I'm going to be using pikaur for this tutorial, to get it simply follow the instructions here: https://github.com/actionless/pikaur#installation and you'll be set.
A note on using your community package helper and pacman: you want to have the mindset that if something can be gotten from pacman, that you'll get it from pacman because pacman uses sudo priveleges; meaning that the maintainers of the software are telling you that you can trust a certain package and it's because it will be installed within your root folders. Community packages can contain malware; and by some god given miracle some bastard has written malware, it will have a tough time escalating privileges because community packages are installed on your home directory. Believe me I've genuinely tried this and it's hard to do; it ain't easy to do for hackers.
Now lets assume I'm starting from my gnome desktop, to install BSPWM on Arch, and while were at it lets install the other packages (note that one is a font) were going to focus on, simply run:
sudo pacman -S bspwm sxhkd picom ttf-font-awesome rxvt-unicode dmenu powerline python-pip feh neofetch zsh-theme-powerlevel9k lxappearance zsh rofi scrot
and while were at it lets install Polybar and the extra community packages (note that one is a font):
pikaur -S polybar nerd-fonts-complete cava bash-pipes cmatrix
Follow the prompts for each and install them. Note nerd fonts takes an incredibly long time to install, this is normal, you'll see pikaur stall at "compressing package" don't freak out!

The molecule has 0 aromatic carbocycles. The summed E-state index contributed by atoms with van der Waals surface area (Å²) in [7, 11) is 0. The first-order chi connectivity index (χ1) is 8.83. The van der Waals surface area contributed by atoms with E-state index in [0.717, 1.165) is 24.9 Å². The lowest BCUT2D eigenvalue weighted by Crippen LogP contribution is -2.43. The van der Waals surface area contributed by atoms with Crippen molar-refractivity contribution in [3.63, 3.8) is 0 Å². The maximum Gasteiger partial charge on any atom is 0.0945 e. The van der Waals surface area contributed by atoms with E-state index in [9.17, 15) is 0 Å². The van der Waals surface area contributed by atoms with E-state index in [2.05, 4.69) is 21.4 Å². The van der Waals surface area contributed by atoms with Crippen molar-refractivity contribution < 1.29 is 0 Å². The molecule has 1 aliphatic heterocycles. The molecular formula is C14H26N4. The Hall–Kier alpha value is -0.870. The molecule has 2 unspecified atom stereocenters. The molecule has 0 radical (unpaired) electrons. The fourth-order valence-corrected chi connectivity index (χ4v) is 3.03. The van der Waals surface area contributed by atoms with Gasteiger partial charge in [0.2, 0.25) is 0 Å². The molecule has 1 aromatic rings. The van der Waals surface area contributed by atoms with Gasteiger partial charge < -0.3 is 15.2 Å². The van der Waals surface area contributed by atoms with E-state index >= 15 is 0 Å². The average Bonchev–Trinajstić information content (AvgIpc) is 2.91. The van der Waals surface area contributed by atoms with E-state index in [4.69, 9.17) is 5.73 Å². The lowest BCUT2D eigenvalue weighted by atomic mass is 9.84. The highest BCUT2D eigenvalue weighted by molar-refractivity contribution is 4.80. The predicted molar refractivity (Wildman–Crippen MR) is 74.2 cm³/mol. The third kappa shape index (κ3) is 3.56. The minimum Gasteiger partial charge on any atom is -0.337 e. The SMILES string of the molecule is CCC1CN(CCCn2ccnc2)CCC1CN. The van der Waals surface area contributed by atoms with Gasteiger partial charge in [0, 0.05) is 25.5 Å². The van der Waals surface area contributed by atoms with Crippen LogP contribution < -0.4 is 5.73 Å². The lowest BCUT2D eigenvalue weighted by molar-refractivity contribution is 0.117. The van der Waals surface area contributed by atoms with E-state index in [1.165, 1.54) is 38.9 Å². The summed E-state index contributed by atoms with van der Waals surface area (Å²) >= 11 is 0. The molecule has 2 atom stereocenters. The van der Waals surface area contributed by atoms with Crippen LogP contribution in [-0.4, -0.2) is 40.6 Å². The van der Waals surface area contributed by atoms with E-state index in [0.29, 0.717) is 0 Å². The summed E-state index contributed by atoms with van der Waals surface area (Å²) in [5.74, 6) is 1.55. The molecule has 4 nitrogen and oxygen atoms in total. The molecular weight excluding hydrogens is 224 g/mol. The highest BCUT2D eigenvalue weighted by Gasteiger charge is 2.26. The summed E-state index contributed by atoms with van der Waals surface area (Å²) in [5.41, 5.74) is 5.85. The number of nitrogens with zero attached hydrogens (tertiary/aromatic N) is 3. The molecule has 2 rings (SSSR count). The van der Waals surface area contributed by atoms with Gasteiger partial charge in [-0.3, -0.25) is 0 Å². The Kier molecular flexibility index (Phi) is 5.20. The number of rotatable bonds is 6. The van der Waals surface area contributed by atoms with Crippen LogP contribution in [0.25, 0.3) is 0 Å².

Were also going to use pywal from dylanarlaps (https://github.com/dylanaraps/pywal), please donate to him, he's done incredible work in creating this amazing tool were going to use:
sudo pip3 install pywal
All of these software have githubs to them, feel free to google search for them and skim their wikis!
I also use zsh by default even though I'm not a mac user, but only real hacktivists use Oh My ZSH!
run the little curl command they got there, and you'll be part of the cool kids club!
At this point you might be tempted to switch to BSPWM and get started, but you'll meet with the impasse of being unable to do anything, even log out of the session. To prevent this, you need to understand how BSPWM works. To start off, you first need to navigate to a hidden folder called .config in your home directory. In here you need to create two folders, one named bspwmand the other sxhkd, and within them you're going to create two empty files called bspwmrcin the bspwm folder and sxhkdrc in the sxhkd folder. The rc files (running configuration) are responsible for handling the behavior of the window manager (bspwmrc does this) and the keystrokes (sxhkdrc does this). I'm going to give you the default content Baskerville created in his github (https://github.com/baskerville/bspwm) for BSPWM below, later we are going to modify this for some extra functionality, so for now just copy and paste these into the files you created: